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Stroke. 2018 Dec 10:STROKEAHA118021798. doi: 10.1161/STROKEAHA.118.021798. [Epub ahead of print]

Change in Cardiorespiratory Fitness and Risk of Stroke and Death.

Author information

1
From the Institute of Clinical Medicine, University of Oslo, Norway (E.P., K.E., J.E., K.G., S.K.).
2
Department of Cardiology, Oslo University Hospital, Ullevål, Norway (E.P., J.M., K.E., J.B., K.G., S.K., I.G., E.B.).
3
Department of Informatics, University of Oslo, Norway (K.L.).

Abstract

Background and Purpose- Low cardiorespiratory fitness is associated with increased risk of cardiovascular disease. The present study aims to assess whether change of fitness over time has any impact on long-term risk of stroke and death. Methods- We recruited healthy men aged 40 to 59 years in 1972 to 1975, and followed them until 2007. Physical fitness was assessed with a bicycle ECG test at baseline and again at 7 years, by dividing the total exercise work by body weight. Participants were categorized as remained fit, became unfit, remained unfit, or became fit, depending on whether fitness remained or crossed the median values from baseline to the 7-year visit. Outcome data were collected up to 35 years, from study visits, hospital records, and the National Cause of Death Registry. Risks of stroke and death were estimated by Cox regression analyses and expressed as hazard ratios (HRs) with 95% CIs. Results- Of 2 014 participants, 1 403 were assessed both at baseline and again at 7 years, and were followed for a mean of 23.6 years. Compared with the became unfit group, risk of stroke was 0.85 (0.54-1.36) for the remained unfit, 0.43 (0.28-0.67) for the remained fit, and 0.34 (0.17-0.67) for the became fit group. For all-cause death, risks were 0.99 (0.76-1.29), 0.57 (0.45-0.74), and 0.65 (0.46-0.90), respectively. Among those with high fitness at baseline, the became unfit group had a significantly higher risk of stroke (HR, 2.35; CI, 1.49-3.63) and death (HR, 1.74; CI, 1.35-2.23) than those who remained fit. Among those who had low fitness at baseline, the became fit group had a significantly lower risk of stroke (HR, 0.40; CI, 0.21-0.72) and death (HR, 0.66; CI, 0.50-0.85) than participants in the remained unfit group. Conclusions- Cardiorespiratory fitness at baseline and change in fitness was associated with large changes in long-term risk of stroke and death. These findings support the encouragement of regular exercise as a stroke prevention strategy.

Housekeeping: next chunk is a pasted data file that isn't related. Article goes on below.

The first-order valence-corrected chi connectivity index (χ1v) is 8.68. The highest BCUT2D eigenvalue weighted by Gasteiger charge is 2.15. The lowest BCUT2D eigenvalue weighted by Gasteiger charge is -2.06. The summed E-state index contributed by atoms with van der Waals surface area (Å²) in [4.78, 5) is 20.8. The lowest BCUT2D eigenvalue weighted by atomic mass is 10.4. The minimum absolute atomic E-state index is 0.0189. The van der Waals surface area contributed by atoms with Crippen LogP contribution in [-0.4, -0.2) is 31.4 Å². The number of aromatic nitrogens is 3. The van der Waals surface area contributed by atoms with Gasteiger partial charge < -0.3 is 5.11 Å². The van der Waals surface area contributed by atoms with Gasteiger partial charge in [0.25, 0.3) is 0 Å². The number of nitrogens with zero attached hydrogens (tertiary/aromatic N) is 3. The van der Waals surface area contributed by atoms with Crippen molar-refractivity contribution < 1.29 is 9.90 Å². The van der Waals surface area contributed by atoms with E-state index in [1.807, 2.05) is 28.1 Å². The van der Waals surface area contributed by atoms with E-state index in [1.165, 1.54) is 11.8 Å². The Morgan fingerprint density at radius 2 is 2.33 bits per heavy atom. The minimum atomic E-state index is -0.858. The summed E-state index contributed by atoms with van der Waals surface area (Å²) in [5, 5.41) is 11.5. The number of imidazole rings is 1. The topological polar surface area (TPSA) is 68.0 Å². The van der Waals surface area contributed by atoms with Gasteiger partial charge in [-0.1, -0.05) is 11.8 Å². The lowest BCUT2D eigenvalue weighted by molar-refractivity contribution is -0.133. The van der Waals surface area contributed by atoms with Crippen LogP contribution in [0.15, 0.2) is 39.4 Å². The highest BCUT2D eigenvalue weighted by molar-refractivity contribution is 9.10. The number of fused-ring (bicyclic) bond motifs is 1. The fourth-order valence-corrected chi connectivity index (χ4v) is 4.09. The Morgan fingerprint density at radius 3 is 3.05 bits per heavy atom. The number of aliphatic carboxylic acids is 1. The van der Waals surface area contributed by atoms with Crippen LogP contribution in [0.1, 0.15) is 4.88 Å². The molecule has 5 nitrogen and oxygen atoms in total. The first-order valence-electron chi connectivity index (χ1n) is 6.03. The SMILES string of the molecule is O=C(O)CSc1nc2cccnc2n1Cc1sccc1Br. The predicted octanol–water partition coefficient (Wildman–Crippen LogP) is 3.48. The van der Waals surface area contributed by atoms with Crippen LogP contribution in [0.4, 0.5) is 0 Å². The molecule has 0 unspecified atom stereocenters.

KEYWORDS:

cause of death; exercise; physical fitness; risk factors; stroke

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